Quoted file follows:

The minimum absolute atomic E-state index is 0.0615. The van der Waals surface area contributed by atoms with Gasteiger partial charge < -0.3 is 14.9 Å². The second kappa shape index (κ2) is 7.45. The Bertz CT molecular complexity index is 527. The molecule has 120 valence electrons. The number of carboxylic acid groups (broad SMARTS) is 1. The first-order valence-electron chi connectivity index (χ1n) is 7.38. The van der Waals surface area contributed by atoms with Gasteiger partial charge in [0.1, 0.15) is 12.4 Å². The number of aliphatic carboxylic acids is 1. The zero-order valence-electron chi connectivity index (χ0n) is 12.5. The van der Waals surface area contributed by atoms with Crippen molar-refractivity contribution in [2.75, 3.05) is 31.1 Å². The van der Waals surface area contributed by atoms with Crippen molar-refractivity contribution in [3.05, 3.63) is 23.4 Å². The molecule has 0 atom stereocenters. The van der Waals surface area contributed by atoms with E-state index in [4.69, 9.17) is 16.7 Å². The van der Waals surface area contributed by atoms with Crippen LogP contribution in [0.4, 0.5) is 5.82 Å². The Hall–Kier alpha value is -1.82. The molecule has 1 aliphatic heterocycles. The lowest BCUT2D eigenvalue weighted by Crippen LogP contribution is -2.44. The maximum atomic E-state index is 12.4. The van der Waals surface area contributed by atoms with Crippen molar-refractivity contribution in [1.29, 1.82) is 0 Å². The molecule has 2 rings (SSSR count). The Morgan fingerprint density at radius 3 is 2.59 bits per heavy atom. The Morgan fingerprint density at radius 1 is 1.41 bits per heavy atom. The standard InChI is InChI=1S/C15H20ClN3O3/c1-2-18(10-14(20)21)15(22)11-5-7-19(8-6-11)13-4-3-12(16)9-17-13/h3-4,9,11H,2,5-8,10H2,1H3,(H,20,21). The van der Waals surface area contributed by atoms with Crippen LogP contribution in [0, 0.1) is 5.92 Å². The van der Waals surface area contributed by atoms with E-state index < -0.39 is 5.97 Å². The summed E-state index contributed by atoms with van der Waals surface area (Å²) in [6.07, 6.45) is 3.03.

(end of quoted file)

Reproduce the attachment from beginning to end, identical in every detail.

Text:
The minimum absolute atomic E-state index is 0.0615. The van der Waals surface area contributed by atoms with Gasteiger partial charge < -0.3 is 14.9 Å². The second kappa shape index (κ2) is 7.45. The Bertz CT molecular complexity index is 527. The molecule has 120 valence electrons. The number of carboxylic acid groups (broad SMARTS) is 1. The first-order valence-electron chi connectivity index (χ1n) is 7.38. The van der Waals surface area contributed by atoms with Gasteiger partial charge in [0.1, 0.15) is 12.4 Å². The number of aliphatic carboxylic acids is 1. The zero-order valence-electron chi connectivity index (χ0n) is 12.5. The van der Waals surface area contributed by atoms with Crippen molar-refractivity contribution in [2.75, 3.05) is 31.1 Å². The van der Waals surface area contributed by atoms with Crippen molar-refractivity contribution in [3.05, 3.63) is 23.4 Å². The molecule has 0 atom stereocenters. The van der Waals surface area contributed by atoms with E-state index in [4.69, 9.17) is 16.7 Å². The van der Waals surface area contributed by atoms with Crippen LogP contribution in [0.4, 0.5) is 5.82 Å². The Hall–Kier alpha value is -1.82. The molecule has 1 aliphatic heterocycles. The lowest BCUT2D eigenvalue weighted by Crippen LogP contribution is -2.44. The maximum atomic E-state index is 12.4. The van der Waals surface area contributed by atoms with Crippen molar-refractivity contribution in [1.29, 1.82) is 0 Å². The molecule has 2 rings (SSSR count). The Morgan fingerprint density at radius 3 is 2.59 bits per heavy atom. The Morgan fingerprint density at radius 1 is 1.41 bits per heavy atom. The standard InChI is InChI=1S/C15H20ClN3O3/c1-2-18(10-14(20)21)15(22)11-5-7-19(8-6-11)13-4-3-12(16)9-17-13/h3-4,9,11H,2,5-8,10H2,1H3,(H,20,21). The van der Waals surface area contributed by atoms with Crippen LogP contribution in [0, 0.1) is 5.92 Å². The van der Waals surface area contributed by atoms with E-state index < -0.39 is 5.97 Å². The summed E-state index contributed by atoms with van der Waals surface area (Å²) in [6.07, 6.45) is 3.03.